‘This is a rare book,’ Toni Morrison wrote in her introduction to the 1973 edition of The Black Photographers’ Annual. ‘It hovers over the matrix of black life, takes accurate aim and explodes our sensibilities.’ Among the artists included in the annual was Ming Smith, a photographer who had only been taking pictures for a year, and whose sensibility would prove to be extraordinary.
Smith grew up in Columbus, Ohio in the 1960s, and moved to New York in the 1970s after graduating from Howard University, where she studied microbiology. While working as a model, she joined the Kamoinge Workshop, an influential collective of Black photographers. Smith was the first and only woman to join Kamoinge; in the 1970s she was also the first Black woman to have her work included in the permanent collection at MoMA. (As she once memorably put it, the milestone ‘was like getting an Academy Award and no one knowing about it.’) An impressionistic chronicler of Black cultural life, Smith’s photographs of street scenes, musicians and churches capture the movement and atmosphere of her subjects in swirls and blurs of light. She frequently shoots in dark places – jazz clubs and streets at night – using a slow shutter speed and no flash. The effects of this technique can be auratic. In Sun Ra Space II, New York City, NY (1978), bright clouds emanate from the figure of the jazz musician Sun Ra, as if his body is shimmering silver.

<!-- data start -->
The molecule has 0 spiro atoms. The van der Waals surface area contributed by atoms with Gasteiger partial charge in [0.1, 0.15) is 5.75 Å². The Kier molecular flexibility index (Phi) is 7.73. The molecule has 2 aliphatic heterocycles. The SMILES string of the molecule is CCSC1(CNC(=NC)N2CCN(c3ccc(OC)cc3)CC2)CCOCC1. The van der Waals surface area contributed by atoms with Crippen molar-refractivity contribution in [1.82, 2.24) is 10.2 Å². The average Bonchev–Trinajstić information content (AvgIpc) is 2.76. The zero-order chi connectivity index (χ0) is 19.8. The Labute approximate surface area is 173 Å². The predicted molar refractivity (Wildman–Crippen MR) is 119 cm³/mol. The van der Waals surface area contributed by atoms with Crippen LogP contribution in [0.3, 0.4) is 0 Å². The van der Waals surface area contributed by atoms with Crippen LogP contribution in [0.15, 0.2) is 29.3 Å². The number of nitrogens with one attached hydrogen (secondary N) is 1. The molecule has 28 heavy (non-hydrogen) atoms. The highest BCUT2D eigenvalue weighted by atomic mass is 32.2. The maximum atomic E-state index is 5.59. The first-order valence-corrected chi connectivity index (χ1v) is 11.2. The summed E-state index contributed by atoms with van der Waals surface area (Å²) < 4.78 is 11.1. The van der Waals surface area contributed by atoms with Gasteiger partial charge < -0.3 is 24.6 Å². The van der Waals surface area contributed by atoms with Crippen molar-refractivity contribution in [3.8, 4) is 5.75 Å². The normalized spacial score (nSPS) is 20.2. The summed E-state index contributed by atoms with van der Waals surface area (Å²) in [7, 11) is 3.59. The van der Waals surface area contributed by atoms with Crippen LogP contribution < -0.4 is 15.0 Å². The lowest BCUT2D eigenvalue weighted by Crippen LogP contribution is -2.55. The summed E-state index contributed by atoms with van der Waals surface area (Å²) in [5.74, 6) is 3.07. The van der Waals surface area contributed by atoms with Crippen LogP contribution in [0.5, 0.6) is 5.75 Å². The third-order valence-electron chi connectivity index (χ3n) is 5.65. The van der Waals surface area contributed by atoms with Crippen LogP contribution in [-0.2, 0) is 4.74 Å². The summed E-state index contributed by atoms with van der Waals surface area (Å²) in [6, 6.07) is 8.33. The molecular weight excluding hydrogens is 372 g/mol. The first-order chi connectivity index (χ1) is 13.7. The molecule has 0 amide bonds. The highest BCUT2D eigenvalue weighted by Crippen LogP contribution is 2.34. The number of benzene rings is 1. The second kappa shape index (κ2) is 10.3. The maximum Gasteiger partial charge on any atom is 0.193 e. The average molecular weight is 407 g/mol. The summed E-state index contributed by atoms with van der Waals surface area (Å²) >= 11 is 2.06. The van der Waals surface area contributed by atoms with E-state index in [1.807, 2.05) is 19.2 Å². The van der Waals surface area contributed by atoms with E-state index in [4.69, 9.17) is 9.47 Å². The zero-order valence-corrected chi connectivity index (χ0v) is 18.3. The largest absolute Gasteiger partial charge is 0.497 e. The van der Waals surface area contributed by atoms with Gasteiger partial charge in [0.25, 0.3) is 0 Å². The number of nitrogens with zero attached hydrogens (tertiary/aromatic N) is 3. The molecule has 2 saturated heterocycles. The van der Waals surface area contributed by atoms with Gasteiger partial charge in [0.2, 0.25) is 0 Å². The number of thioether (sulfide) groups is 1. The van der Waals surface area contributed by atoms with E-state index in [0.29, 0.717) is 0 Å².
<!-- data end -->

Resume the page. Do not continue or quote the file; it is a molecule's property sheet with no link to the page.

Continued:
In 2017, Smith became the subject of renewed interest when her photographs featured in Arthur Jafa’s exhibition ‘A Series of Utterly Improbable, Yet Extraordinary Renditions’, which began at Serpentine Galleries, London and travelled to the Serralves Museum of Contemporary Art in Porto and the Julia Stoschek Gallery in New York. Jafa is an admiring theoriser. He reads the blurriness in Smith’s images – particularly in the Invisible Man series, taken between 1988 and 1991 – as an aesthetic language for articulating Black culture, and as a means of shielding her subjects from a policing gaze by obscuring their faces. ‘In many of Ming’s photos, you can’t identify anybody,’ Jafa writes. The camera, ‘instrument par excellence of surveillance’, is transformed in Smith’s hands into a tool capable of expressing love and protection.
The following interview was conducted by Zoe Whitley, the director of Chisenhale Gallery, London. Whitley co-curated the exhibition ‘Soul of a Nation: Art in the Age of Black Power (1963-1983)’, which opened at Tate Modern in 2017, and featured Smith’s photography. The pair talked about Ming’s time at Howard University, her experiences in New York as part of the Kamoinge Workshop in the 1970s, and The Black Photographers’ Annuals in which her early work was published.